Even though the Chesapeake Circuit Court upheld the validity of an oral non-compete contract, the Court nonetheless held that the contract itself was overbroad and unenforceable.

Under Virginia law, a non-compete contract must be reasonably limited in duration, geographic scope, and functional limitation. Blue Ridge Anesthesia & Critical Care, Inc. v. Gildick, 239 Va. 369, 371-72 (1990). When a non-compete contract is susceptible to more than one interpretation, at least one of which is too overbroad, then the non-compete will be held unenforceable. Lanmark Tech, Inc. v. Canales, 454 F. Supp. 2d 524, 529 (E.D. Va. 2006).

Here, the Chesapeake Circuit Court held that the duration of two years was likely reasonable. See, e.g. Roanoke Engineering Sales Co. v. Rosenbaum, 223 Va. 548, 553 (1982) (holding that a period of three years was reasonable where the non-compete was limited to the “territory covered by [employer]”).

The functional restriction against working for a competitor in any capacity, however,was overbroad, and the Court rendered Nogiec’s non-compete unenforceable as a matter of Virginia law. Also, the geographic scope was too broad.

(a) Overbroad Functional Restriction – “In Any Capacity”

Numerous Virginia courts have struck down non-competes when the employee is restricted from working for a competitor in any capacity and doing unrelated work. See, e.g., Modern Envt’s, Inc. v. Stinnett, 263 Va. 491 (2002) (invalidatinga non-compete that prohibited working in any capacity for a competitor); Motion Control Sys., Inc. v. East, 262 Va. 33, 37-38 (2001) (invalidating a non-compete that prohibited working in any capacity for any company that made a motor that was “similar” to the former employer’s specialized, brushless motors); Lanmark Tech, 454 F. Supp. 2d 524, 528 (invalidating a non-compete that prohibited “former employee from any form of employment with a competitor, including work unrelated to the employee’s [former] work”).

Therefore, the 1800SKILLED non-compete, which prohibited Nogiec from working for a competitor in any capacity, was unenforceable.

(b) Overbroad Geographic Restriction – “Anywhere” 1800SKILLED Does Business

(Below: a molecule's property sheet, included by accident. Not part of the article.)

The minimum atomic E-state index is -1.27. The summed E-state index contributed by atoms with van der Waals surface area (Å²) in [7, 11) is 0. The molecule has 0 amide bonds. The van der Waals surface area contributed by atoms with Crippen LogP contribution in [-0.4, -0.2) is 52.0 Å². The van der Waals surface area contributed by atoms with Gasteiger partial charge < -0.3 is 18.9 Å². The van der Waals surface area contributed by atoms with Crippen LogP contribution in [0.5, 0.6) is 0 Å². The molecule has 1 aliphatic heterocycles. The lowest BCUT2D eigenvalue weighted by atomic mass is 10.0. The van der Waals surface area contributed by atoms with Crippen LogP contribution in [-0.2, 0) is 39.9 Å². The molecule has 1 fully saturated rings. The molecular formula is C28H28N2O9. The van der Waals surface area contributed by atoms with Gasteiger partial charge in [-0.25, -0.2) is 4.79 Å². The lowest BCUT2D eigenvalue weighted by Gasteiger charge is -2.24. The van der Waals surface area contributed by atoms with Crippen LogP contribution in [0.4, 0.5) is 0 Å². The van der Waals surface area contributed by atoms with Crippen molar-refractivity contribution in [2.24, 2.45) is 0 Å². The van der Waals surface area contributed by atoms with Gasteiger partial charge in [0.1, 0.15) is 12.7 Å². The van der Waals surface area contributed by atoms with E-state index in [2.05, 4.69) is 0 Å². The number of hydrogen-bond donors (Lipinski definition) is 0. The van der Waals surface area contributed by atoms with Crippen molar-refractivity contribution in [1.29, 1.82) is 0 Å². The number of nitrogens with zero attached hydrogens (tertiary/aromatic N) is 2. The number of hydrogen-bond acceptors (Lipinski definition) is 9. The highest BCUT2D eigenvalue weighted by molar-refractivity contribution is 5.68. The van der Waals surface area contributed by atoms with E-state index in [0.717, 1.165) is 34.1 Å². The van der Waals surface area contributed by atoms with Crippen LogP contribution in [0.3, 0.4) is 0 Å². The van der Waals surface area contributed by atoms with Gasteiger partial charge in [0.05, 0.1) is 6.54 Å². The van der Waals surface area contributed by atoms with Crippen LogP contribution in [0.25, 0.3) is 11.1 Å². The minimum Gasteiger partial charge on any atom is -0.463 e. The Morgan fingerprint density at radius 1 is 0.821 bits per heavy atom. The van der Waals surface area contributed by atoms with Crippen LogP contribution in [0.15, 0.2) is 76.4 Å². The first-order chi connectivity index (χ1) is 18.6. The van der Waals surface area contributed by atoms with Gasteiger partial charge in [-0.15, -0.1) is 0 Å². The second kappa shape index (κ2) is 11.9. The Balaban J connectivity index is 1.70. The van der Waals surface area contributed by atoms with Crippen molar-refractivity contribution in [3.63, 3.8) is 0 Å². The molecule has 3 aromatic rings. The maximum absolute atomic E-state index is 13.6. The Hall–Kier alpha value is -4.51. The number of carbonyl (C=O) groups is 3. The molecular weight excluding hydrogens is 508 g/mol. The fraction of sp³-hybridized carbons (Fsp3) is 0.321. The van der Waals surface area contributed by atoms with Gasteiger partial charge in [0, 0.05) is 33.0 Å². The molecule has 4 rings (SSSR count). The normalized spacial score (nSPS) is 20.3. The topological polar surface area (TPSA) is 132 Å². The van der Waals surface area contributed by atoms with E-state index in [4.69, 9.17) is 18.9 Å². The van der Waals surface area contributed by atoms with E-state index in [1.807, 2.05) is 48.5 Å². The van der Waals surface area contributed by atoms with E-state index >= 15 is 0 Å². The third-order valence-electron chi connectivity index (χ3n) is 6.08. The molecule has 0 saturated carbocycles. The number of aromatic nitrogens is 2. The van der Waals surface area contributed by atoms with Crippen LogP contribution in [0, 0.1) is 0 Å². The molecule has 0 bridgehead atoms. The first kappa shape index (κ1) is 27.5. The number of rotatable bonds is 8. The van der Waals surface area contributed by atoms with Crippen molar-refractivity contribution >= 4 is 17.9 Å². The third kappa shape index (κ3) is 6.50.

The Chesapeake Circuit Court also found non-compete’s geographic restriction as overly broad.

1800SKILLED prohibited Nogiec from working throughout the State of Virginia and anywhere the company might do business in the future.

The Chesapeake court noted that a non-compete will generally be enforceable if it were limited to the area formally serviced by the salesperson, i.e. their sales territory. See, e.g. New River Media Group, Inc. v. Knighton, 245 Va. 367, 368 (1993) (upholding a 60-mile restriction equivalent to former radio broadcaster’s territory); Blue Ridge Anesthesia, 239 Va. at 372 (upholding a non-compete limited to territories serviced by the employee).

Here, the non-compete extends far beyond the few counties where Nogiec worked as a sales manager.

Moreover, the fact that the non-compete could “grow and expand” to wherever the company did business was vague and unenforceable as a matter of law. The Chesapeake Circuit Court compared such an open-ended geographic restriction to an “amoeba” that might have “a life wholly unto itself” and grow more oppressive by the day.

Employees, said the Chesapeake court, should not have to guess the boundaries of their non-compete contracts. The Court held that the geographic restriction was overbroad.

Key Takeaway for Employers and Employees: A non-compete does not have to be in writing for at-will employees, but it is helpful to get a signed agreement. The non-compete terms should be limited to the sales territory serviced by the employee. Otherwise, a court may invalidate the contract.

Download: TradeStaff & Co. v. Nogiec, 77 Va. Cir. 77 (Chesapeake 2008)